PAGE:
Day 2 of 6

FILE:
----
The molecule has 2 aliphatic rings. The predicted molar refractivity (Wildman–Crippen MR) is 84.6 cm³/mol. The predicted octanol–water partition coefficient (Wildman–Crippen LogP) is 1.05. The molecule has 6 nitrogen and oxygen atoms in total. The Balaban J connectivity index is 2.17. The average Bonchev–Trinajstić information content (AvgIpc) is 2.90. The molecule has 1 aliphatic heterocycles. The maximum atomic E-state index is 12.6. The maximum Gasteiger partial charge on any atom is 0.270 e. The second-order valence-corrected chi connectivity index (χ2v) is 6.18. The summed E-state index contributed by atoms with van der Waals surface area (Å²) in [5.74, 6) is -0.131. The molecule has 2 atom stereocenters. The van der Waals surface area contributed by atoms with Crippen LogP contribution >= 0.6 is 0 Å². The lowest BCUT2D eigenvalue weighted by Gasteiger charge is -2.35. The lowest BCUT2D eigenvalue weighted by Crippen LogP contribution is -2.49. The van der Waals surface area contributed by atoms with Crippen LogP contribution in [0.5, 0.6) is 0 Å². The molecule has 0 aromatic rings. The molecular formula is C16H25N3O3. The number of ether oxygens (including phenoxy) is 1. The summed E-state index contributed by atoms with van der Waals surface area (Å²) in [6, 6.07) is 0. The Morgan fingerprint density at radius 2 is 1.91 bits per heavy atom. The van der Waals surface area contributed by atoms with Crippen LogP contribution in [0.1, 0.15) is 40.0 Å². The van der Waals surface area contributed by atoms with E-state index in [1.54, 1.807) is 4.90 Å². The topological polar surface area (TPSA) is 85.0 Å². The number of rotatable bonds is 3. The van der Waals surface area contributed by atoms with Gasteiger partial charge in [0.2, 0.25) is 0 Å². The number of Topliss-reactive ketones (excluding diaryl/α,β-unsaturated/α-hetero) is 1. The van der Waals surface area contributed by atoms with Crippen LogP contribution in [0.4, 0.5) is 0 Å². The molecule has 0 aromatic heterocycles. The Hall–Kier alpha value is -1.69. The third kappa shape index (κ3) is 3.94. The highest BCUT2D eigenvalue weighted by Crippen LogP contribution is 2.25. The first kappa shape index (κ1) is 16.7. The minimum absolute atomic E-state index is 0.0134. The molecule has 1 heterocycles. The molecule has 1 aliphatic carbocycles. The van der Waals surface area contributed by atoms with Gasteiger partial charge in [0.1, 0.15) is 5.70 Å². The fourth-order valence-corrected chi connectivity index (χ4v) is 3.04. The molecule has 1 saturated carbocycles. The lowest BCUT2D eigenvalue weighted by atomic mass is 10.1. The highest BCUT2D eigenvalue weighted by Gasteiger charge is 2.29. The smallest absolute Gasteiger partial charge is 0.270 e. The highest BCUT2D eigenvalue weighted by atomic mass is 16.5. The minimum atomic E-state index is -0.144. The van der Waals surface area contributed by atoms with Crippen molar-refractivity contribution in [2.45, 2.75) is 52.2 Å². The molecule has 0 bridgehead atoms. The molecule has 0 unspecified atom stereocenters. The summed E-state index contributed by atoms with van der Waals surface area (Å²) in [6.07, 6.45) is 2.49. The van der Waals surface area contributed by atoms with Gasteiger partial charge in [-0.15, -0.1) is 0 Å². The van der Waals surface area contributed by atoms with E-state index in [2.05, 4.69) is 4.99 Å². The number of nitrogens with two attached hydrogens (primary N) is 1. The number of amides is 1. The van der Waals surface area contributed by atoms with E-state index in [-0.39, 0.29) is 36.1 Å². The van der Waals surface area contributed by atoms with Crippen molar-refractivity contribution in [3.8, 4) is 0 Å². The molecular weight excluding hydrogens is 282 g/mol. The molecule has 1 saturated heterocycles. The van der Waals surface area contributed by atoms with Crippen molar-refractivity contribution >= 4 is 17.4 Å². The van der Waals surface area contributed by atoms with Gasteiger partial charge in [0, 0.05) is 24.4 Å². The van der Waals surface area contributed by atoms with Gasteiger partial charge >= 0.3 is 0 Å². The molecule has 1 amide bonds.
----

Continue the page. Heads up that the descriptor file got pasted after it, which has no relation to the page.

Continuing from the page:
Day ONE Got up and ate breakfast at the lodge (French toast was amazing by the way), the old guys left at 6 before breakfast but we needed our permit. So after the refreshing video we were off to the races. The old canoe has a listed capacity of 700 pounds. I’m 203, Captain BS is 195, 100 of dry ice, my pack (including deer stand and rifle and associated junk) 80, food pack (yes I know its way to much) 75, Captain BS “CBS” pack 50, Big Bastard (in honor of HC and Mr. Johnson) was 65, BS accessory pack 10, little bastard 40. That’s right over 800 pounds loaded into the barge, she paddled like it also. Officially on the water at 8:30am. In planning we had discussed lots of portage options, but we settled on the following. I take my pack and the canoe in one trip, little bastard and the food second trip, share the ice on a stretcher trip 3 (hard work hunting bears in the outback). CBS takes Big bastard on trip one and his pack with the accessory pack trip 2. Round to West Round is great, playing He-man is fun. West Round to Edith isn’t bad either. Find the creek between Edith and Brant will let the barge through with minimal effort. Hit the portage between Brant and Gotter at 11 am. Now the adventure begins, big bastard doesn’t have an internal frame like our other packs so it is taking its toll on CBS, new plan I take that instead of the food. Up the trail we go, first real hills we hit. This really wears on CBS and he utters for the first of 20 or so times that day “This is some Bull S#@$!!” The landing in to Gotter is an 80 yard mud flat but the portage is extended another 20 rods to the openish water. A rest and were off at 12:30 (first poor sign). 6 paddles later were on the SW of Gotter there is a small stream that lead to a pool of open water 60 yards away. It’s going to be close but we can make it. Up the creek we go. 10 yards in were stuck, remembering the creek between Edith and Brant, I’m wearing water shoes so figure if I hop out and pull us along well be fine. Push my paddle in and the mud appears to be waist deep. So being the genius I am I strip down to nothing but the shoes and hop in. The barge sails along for another 20 yards and sticks again. CBS finds a long to get out on and only gets slightly muddy. 5 more feet and the bottom of the mud falls out from under me, next thing I know I’m nipple deep in thick mud with a 2 inch layer of water on top. Flailing my legs I find a log to get myself waist deep again. With another blind search I find another log, so I’m off for another 15 feet dragging the barge the whole way. Then it happens, up to my armpits and no bottom or log to be felt. I hoist my body up and fling it over the mud one length forward never letting go of the boat, in a desperate hope to find another sunken log. No joy. I’m stuck. Another hoist and a reverse swing to find the last log and out I come from the swamp leaving the barge for a strategy session and another round of “This is some Bull S.” So the strategy session leads us to a rope to the front of the barge and pull it across the mud in the far puddle. Back out the muck for me. The weather has now changed and the wind and periodic wind gust has started. Attach the rope and time to try and tow the barge across the muck of “GUTTER LAKE. “ Well needless to say it didn’t work, were more stuck and a long way from nowhere puddle land. Still naked and semi covered in mud mind we it is time to free the barge and start over. Just as we start heaving it in reverse another couple tries to come up the same creek. Nothing like cold naked muddy white guy to make you believe them when they say turn around. The other couple find a landing site on the swamp pad that covers the better part of the north side of the lake. And start to portage to the “west puddle.” We finally meet up with them on their last trip and I am now freshly bathed and clothed. The gentleman inform us he found a path and laid down some logs to get across a muddy bit by a rock ledge to set out on the west puddle. He thanks us profusely for being the idiots to first try the creek or they would have suffered an up the creek moment. Handshakes and the other couple are never seen again. Well we start our triple portage and before the end of it we meet up with the poodle people. Very nice couple that have older poodle which can’t walk very well, they also are 3 to 4 tripping each portage. We help them cross the bog and the swamp log cliff walk and get ourselves put in, paddle 3 strokes and there is the end of the west puddle around the other side of a rock cliff. CBS and I laugh a little and holler back to the poodle people. Off we go on another portage, well worn by the way. About 60 rods CBS utters his name sake line and says were going the wrong way. I tell him that this is where we watched the first couple disappear to but agree it doesn’t seem right. Well a check of the compass and the GPS shows us were on the way to Craig, a dead-end lake with no supposed portage. I collapse and rest a few and CBS turns around. Meeting back at the end of the west puddle CBS is slightly rejuvenated, I’m just cold. We load the barge and stop the poodle people from landing and back we go. I explore and find that the west puddle is actually the south west puddle and the portage is off the North West arm of the bog. A sweet little portage and were on to Flying. Well grab the junk and help the poodle people with their canoe and were off on flying. It’s now 6 pm at the start of Flying to Green portage; Mackenzie map has it at 88 rods, Fisher 100. Regardless its 100 feet up and across than 100 down. The he-man thing is officially wearing on me. Just before we start heading down the female member of the poodle people informs me that there is a tree across the trail a foot in diameter, she starts hacking at the small limbs so we can go over or under it (waist level). Drop the canoe and my pack and back for more, CBS is wearing and it is one pack at a time for him. We get everything up but the ice. Its 7pm and now we still have to head down to green. I’m exhausted and agreeing this is BS. I kick the log and it moves. I drop the shoulder and it’s out of the way. Now it’s getting dark and I am losing hope. I tell CBS that we should camp right on the rock were on for the night and start fresh in the am. He has gotten his sprit back and reminds me there isn’t enough room on the rock for us and the poodle people. Just gotta get across green and get to bat and small portage stands in the way. I agree reluctantly and we drag the junk down the hill. It is decided to leave the ice at the base of flying and will get it tomorrow. As for my big pack it will lay where it is until the am also. CBS tries to get me take some dry clothes but I can’t do anything but convince myself to move. The clouds are over so its 7:30 pm and dark. Waves are up on Green and CBS keeps us to the south shore we hit the far end and my heart sank, another freaking stream leading to a portage. To dark to see if there is an alternate landing. I’m head strong and cold. I just jump in and drag CBS and the barged up the mud stream. 20 yards from the portage it waters out and CBS can paddle. At least I’m wearing clothes; we worry about the poodle people. So after unloading the barge CBS is gonna move all but the canoe and big bastard, and I’m gonna go after them. Sure enough stuck at the start of the creek and I yank them down the mud until they can paddle. I wade out of the water and realize after doing all the portages in my water shoes that have slowly disintegrated that I now have sacrificed my right one to the mud gods, oh well at least I can’t feel that foot right now. CBS was a champ, he cleared the short portage of a downed tree and humped all the junk over so I only had to make the one trip with the canoe and big bastard, and he even helped the poodle people to bring a load or two. Finally on Bat, a lake with a campsite and its only 8:30 pm. We paddle out hugging the shore, first campsite taken and second campsite not visible in the dark. Across the lake we go to the old burn and it’s time to set up camp in the dark and have dinner about midnight. I did my best but couldn’t feel my hands or feet at about 11 pm so CBS did the brunt of it. 12:15am- Good Night!!!